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Nikon Monarch 7

    Believing in the Impossible

    Imagine heading out to Hawk Mountain for a day of watching hawk migration. If you’ve ever been to this well-known migration spot, it will be easy to envision the hike through the trees and the anticipation of what avian wonders might pass by over the course of a day’s vigil. This site is known for its importance in the history of hawk conservation, its beautiful scenery, and the often spectacular raptor migrations. Now, continuing in your imagination, you may be hiking up the ridge with a birding acquaintance, perhaps someone more familiar with Hawk Mountain’s migration patterns.

    As you both pause to catch your breath, you ask your birding friend, “What are our chances for a goshawk today?” This is a species you’ve always wanted to see, the big Accipiter of the forests. Always a favorite during fall migration in the eastern United States. Your friend replies, “We’re a little early, but still a decent chance. Keep an eye out for a stocky Accipiter, moving fast. Let me know if you see something that seems like a good candidate.” You continue up the trail a little farther, until you gain your first view of the valley below. “I’d love to see a goshawk,” you say, “but I was also wondering about something else. Any chance for a Pterodroma petrel?” Your friend looks at you in disbelief: “Do you see an ocean? What are you thinking?”

    Hawkmountain

     Hawk Mountain: Perfect Petrel Habitat?

    If the day in your imagination was October 3rd, 1959, your ridiculous question would have seemed prophetic. On that day, a dark Pterodroma with white in the primaries was seen for about 5 minutes at Hawk Mountain. Unprecedented and nearly unbelievable. There is still debate as to its identity, but the fact remains: a petrel, master of the ocean winds, was more than 100 miles from the closest ocean, flying where hawks would be expected, not seabirds. No one would have predicted or expected that to happen.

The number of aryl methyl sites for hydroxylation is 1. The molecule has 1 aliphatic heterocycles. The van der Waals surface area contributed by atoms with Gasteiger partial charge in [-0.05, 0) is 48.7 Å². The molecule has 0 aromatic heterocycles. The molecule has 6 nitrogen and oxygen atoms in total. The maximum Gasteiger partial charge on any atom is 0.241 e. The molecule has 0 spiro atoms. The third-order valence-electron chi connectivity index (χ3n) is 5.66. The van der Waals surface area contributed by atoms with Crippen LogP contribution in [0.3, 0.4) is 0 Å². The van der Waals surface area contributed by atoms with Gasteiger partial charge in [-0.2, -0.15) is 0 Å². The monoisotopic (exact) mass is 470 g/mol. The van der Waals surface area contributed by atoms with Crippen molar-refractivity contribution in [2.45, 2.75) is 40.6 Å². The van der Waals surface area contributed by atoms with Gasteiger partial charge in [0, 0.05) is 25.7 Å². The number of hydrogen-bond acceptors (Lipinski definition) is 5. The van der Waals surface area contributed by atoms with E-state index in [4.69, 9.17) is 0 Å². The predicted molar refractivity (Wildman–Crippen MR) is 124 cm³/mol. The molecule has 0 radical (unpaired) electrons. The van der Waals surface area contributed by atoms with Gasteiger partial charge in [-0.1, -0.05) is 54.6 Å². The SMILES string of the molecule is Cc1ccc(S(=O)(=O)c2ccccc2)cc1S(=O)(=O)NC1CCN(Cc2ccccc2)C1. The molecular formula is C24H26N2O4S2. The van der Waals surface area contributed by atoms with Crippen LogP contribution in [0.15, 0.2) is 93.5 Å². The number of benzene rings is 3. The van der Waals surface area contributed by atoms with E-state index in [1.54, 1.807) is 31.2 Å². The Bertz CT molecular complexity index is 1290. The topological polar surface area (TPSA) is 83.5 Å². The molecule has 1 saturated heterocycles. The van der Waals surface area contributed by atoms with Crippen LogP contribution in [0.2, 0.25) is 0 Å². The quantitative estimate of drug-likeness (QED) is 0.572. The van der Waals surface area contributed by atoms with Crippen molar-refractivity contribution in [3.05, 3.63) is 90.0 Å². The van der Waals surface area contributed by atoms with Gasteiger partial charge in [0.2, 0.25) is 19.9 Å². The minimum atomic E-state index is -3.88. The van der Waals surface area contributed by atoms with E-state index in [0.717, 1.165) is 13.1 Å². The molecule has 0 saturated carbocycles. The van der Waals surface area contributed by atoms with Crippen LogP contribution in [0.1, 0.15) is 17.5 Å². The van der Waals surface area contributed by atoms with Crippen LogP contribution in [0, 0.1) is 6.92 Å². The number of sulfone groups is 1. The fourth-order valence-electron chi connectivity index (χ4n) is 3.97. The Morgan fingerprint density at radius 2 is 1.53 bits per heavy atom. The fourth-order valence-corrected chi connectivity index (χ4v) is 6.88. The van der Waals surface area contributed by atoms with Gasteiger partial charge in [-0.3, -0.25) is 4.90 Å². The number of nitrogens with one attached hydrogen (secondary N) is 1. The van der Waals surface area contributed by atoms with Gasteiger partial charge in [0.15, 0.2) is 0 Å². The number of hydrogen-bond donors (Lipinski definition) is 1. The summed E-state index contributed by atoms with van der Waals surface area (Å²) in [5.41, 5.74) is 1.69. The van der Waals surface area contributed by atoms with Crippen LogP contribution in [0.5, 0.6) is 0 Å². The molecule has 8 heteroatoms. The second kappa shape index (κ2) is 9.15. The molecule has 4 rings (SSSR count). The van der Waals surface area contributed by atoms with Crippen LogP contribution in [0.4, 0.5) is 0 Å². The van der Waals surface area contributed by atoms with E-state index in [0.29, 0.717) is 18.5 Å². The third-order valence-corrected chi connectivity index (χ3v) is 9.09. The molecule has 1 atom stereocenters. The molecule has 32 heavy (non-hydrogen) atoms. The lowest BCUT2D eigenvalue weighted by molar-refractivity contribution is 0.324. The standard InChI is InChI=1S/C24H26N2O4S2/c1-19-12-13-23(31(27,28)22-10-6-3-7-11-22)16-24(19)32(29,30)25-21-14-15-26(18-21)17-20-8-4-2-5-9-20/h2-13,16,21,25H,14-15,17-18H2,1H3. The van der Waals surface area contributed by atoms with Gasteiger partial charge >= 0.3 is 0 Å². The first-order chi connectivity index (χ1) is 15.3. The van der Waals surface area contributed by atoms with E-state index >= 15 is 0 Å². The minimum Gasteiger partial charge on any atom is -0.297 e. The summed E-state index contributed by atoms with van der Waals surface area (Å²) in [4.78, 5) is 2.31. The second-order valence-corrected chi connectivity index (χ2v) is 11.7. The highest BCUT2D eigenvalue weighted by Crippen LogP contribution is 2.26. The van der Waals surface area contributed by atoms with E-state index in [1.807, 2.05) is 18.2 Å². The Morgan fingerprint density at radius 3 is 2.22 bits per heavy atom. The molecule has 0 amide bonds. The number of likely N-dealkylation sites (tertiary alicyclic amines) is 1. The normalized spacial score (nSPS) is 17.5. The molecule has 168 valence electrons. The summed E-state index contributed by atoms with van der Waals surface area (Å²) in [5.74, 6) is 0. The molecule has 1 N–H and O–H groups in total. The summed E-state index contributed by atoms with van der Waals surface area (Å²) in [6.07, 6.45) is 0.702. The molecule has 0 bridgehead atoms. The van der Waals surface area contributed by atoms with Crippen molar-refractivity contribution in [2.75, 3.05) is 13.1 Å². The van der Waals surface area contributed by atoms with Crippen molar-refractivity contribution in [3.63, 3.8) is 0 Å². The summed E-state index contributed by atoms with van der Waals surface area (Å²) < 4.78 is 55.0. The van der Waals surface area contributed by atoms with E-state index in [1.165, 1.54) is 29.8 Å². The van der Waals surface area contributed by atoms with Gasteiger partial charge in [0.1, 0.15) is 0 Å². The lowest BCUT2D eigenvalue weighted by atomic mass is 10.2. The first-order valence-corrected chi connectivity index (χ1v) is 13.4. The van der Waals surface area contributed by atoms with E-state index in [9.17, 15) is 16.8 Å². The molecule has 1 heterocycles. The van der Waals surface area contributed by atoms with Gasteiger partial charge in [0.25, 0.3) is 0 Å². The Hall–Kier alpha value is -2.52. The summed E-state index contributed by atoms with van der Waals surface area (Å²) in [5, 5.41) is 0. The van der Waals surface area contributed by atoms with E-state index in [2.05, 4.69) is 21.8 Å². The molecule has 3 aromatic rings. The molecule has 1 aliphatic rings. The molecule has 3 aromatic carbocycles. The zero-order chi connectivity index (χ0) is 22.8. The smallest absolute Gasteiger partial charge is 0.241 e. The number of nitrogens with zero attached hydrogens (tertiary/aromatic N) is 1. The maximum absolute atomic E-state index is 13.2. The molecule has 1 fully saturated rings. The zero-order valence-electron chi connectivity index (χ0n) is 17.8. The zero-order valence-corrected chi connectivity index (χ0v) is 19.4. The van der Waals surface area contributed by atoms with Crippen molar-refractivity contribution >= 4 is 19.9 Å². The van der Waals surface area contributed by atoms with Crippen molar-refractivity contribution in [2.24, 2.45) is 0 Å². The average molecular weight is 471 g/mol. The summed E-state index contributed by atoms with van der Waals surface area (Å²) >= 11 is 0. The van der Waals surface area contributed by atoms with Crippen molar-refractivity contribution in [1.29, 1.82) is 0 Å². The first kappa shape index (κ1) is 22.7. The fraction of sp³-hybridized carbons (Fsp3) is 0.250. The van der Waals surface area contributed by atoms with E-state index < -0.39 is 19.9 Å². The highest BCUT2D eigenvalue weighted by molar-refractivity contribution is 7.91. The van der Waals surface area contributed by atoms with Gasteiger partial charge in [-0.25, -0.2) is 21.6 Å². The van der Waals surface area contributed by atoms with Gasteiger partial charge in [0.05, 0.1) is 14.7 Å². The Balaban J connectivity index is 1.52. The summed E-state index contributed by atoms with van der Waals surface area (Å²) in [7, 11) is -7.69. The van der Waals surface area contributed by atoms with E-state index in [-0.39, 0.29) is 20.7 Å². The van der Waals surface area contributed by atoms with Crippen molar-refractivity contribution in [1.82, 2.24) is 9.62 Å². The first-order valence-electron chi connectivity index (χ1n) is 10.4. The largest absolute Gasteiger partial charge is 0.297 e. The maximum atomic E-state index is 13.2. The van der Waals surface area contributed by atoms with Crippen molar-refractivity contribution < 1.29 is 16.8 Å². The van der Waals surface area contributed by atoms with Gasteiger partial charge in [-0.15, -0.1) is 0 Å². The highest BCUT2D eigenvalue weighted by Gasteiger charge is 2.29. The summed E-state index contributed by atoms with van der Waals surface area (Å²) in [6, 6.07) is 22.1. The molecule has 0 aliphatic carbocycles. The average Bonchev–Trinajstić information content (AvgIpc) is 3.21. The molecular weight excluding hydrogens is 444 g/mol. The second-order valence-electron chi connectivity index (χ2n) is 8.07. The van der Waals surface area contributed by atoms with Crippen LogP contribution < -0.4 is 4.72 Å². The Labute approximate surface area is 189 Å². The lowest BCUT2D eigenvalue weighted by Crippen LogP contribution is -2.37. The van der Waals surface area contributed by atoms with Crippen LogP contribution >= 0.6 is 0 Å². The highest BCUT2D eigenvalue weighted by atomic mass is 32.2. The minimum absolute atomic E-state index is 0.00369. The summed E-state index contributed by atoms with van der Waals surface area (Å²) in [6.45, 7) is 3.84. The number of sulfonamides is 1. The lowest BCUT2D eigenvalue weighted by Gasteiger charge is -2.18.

What does this mean for your everyday birding? It means you must expect the unlikely, never discount something because it seems unreasonable or improbable. Even when you’ve had a slow day of birding with few birds and poor conditions, don’t give up. That Pterodroma is far from the only outlandishly unexpected bird to be seen in the ABA area. Lesser Frigatebird in Michigan (2005) and a dark-morph Parasitic Jaeger at Fort Huachuca in Arizona (2006) immediately spring to mind. And it isn’t just seabirds, of course. A relative newcomer to birding photographed an unusual shorebird in West Virginia in August 2007. It looked different than the others he was seeing and he couldn’t figure out what it was. The pictures he took clearly showed a Great Knot! I could go on about this, and I’m sure many of us could come up with similar stories and examples of very unexpected birds where they shouldn’t belong. However, how do we prepare for the unlikely?